By: Meika Rouda
I don’t remember when my parents told me I was adopted. It was just something that I always knew and it never felt weird or scary or shameful. As a first grader I even bragged to my classmates about being adopted. I have a vivid recollection of being on the school playground and explaining to my friends that I had two sets of parents, one who loved me but couldn’t take care of me, and one who loved me and who I lived with. This meant I was double loved. It also meant that I went on my first airplane ride as a newborn when my parents came to pick me up. The notion of two sets of parents didn’t faze the school kids but the airplane ride at two days old was impressive. From then on I was known as an exotic girl, not because of my adoption, but because I flew as an infant.
The concept of having two sets of parents, one whom you know and one whom you don’t, seemed completely normal to me as a 5-year-old and strangely, 35 years later, it still does. It is simplistic and obviously doesn’t cover any personal details about why women give up children for adoption and feelings about being adopted but the idea that adoption is an act of love is tangible. It grounds the experience in something reasonable, at least to a 5-year-old.
Since I want my kids to have the same feelings about adoption -that it is a familiar word and a normal experience -I have tried to talk about adoption with my son. I read him the books “Tell Me Again About the Night I was Born”, and tell him his birth-story, how we went to pick him up at the hospital and took him on his first airplane ride when he was only a week old. “You were adopted just like me!” I say joyfully. He looks at me and nods as if this is how every child comes into the world and never asks any questions. This baffles me because he is curious about everything and spends 75% of his day asking me questions, “Why do birds sing?” “Can a whale and snake be friends?” “Why is purple called purple?” You get the idea. So why doesn’t he have any questions about adoption? Maybe he doesn’t understand yet; he is only three and a half. Or maybe he does understand but isn’t able to articulate the questions he may feel. I wonder if I am doing this right, I never thought it would be so hard to convey the concept of adoption. It seemed easy to me as a child and totally understandable. When I ask my mom how she explained it to me, she said, “We just told you that there was a nice lady who gave birth to you and decided she wanted you to come live with us.” Okay, that sounds simple enough.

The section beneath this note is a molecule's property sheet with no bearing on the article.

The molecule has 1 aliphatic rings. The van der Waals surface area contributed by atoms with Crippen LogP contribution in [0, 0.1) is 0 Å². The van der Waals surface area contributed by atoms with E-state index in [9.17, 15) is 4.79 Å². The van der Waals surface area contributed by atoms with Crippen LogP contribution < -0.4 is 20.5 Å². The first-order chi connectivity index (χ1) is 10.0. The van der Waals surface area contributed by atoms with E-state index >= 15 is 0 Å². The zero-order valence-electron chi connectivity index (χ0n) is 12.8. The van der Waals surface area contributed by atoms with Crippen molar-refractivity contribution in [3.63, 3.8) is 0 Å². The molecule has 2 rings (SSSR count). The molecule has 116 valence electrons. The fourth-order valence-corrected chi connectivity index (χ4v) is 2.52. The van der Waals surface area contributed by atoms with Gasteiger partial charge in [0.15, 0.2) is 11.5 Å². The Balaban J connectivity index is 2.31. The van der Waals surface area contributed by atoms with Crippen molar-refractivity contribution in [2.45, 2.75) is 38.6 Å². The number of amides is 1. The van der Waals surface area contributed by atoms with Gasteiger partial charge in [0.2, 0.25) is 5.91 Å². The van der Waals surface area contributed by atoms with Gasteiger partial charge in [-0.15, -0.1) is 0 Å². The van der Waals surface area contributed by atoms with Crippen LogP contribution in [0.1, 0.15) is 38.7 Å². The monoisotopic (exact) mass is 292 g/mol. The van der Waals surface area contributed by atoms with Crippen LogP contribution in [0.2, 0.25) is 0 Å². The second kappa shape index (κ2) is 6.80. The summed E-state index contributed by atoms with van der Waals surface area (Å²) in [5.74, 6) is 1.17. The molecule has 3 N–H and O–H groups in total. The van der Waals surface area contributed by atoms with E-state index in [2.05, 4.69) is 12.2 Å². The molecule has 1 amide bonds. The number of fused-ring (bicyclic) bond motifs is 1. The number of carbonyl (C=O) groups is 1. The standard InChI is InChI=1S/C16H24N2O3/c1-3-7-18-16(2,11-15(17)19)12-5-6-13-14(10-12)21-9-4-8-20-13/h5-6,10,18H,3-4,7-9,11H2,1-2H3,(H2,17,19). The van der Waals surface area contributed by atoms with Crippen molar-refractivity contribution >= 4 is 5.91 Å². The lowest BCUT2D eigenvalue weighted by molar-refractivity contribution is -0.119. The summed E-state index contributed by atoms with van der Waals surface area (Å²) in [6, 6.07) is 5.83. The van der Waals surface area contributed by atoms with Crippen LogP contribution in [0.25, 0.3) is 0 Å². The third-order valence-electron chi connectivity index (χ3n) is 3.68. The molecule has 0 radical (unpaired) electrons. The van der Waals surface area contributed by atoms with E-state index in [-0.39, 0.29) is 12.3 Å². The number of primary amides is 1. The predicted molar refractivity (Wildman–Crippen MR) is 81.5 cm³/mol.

So I tried this with my son. We were at the grocery store and there was a pregnant woman behind us in line. “See that lady over there,” I said, pointing to her. “There is a baby inside her. Once, you were a baby inside a lady who gave birth to you.” The woman’s belly was protruding so far she was pushing her cart with it. My son looked over at her nonchalantly, this shining beacon of how amazing women’s bodies are, and looked back at me, like “yeah, so what?” So I continued. “Some mommies, like me, don’t get pregnant and give birth. There is a birth mommy who has the baby and because she loves the baby and wants it to have a good life, she gives it to the other mommy. That is how we got you.” He continued looking at me, feigning interest. So I went on. “And then we brought you home on the airplane, just like we did with your sister.” I saw a spark in his eye and believed for a brief second that maybe he remembers being born and coming home with us. He looked at me excitedly and said, “Are we going on an airplane ride?” He doesn’t remember. Of course he doesn’t remember. “No, no airplane ride today” I said. He blinked, announced, “I like airplanes” and then went back to eating his cheddar bunnies.
Maybe I will talk to him about his sister; that could help open the conversation. “Remember when your sister was born and you stayed with grandma while daddy and I went to pick her up and then we brought her home and you became a big brother?” He nodded and screamed, “Asha came home on an airplane!” He now thinks all babies arrive by airplane.
I wonder if I am forcing this too much? Maybe the more natural I am about it, the more natural it will be to him. When he is ready he may ask all sorts of questions. Or maybe not. I guess I will just keep talking about it, reading him the books and wait for the questions to come. Until then, he can think all babies arrive by airplane. Being born is a journey, after all.
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Originally published on The Seattle Lesbian
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